Cool, Control Center seems to be up and running, let us now use it to create a Topic so we can do a final test.
When you send messages to a Kafka broker, you typically send it to a “Topic”, which is like a collection point in the broker for “like-minded” messages. If you are a database dude like me, you can see it as a table in a database where you keep records of the same type.
Typically you create multiple topics in you Kafka cluster to cater for multiple message types, and Control Center can help you with that. In Figure 7 we see at the bottom left corner, outlined in red, “Topics”. Click on that, and you see existing default topics. Click on, in the far right corner, the “Create topic” button and you see something like so:
Figure 8: Topics
In the topic name box enter “testing” and then click “Create with defaults” and we are back seeing the existing topics as well as the newly created “testing” topic:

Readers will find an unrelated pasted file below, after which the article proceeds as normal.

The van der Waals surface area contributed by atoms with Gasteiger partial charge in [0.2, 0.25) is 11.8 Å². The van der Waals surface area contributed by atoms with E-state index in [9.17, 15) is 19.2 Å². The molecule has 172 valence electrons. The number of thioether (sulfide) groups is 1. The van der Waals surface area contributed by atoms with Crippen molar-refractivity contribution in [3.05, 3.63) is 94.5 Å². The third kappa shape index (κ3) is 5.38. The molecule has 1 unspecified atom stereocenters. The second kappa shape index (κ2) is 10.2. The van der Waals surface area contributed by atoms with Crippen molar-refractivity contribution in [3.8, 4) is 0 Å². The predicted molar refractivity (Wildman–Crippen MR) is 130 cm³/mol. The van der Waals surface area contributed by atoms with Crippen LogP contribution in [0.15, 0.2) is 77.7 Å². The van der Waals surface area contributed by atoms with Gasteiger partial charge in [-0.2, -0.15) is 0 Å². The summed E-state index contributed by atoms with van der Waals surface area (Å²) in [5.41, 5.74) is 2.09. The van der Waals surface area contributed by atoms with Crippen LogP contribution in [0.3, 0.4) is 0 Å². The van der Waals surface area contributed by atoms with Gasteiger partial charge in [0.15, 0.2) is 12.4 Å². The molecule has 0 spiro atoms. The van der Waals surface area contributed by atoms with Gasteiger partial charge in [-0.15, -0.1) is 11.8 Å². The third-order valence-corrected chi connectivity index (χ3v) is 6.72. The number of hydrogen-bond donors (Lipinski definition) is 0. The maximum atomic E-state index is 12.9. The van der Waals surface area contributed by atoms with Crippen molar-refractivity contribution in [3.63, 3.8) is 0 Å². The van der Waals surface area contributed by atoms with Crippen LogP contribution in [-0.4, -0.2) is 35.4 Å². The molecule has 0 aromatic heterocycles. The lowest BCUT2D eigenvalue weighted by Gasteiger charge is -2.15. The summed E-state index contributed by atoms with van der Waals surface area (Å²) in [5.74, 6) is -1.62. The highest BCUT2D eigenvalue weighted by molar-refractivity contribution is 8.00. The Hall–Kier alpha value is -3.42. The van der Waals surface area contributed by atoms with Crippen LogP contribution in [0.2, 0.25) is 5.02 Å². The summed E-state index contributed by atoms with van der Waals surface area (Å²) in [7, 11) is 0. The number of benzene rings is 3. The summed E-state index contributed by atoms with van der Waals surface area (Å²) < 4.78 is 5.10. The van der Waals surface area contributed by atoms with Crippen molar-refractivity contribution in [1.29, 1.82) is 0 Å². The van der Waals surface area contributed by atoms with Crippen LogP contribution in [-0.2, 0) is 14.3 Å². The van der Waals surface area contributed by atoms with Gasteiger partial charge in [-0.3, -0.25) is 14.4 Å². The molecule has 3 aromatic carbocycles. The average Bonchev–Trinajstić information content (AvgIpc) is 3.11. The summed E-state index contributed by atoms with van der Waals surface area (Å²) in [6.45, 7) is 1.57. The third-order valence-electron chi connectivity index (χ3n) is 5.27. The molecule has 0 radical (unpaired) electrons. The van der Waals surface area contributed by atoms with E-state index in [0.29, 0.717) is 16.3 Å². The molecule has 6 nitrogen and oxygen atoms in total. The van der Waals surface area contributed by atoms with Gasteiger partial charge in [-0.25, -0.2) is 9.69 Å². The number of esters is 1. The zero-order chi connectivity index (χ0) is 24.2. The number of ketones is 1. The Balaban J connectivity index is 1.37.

Figure 9: New Topic
When we have a topic, we can now see whether we can publish and consume messages.
Test Send & Receive
Confluent Platform is now up and running, and you can now start doing “cool” stuff. However, to make sure everything works let us use the built-in command line clients to send and receive some test messages.
What we do is that in the open bash shell we
cd to the
/opt/kafka/confluent-xxx/bin/ directory. We use the command line producer
kafka-console-producer to send messages:
Code Snippet 3: Publishing Messages
We see in Code Snippet 3 how we target the local broker on port 9092, and the topic we send to is the “testing” topic we created above. After hitting enter, we create one message after each other (hit enter in between).
To consume messages we open a second bash shell and
cd into the
/bin directory as before, and to receive messages we use the
kafka-console-consumer command line client:
Code Snippet 4: Consume Messages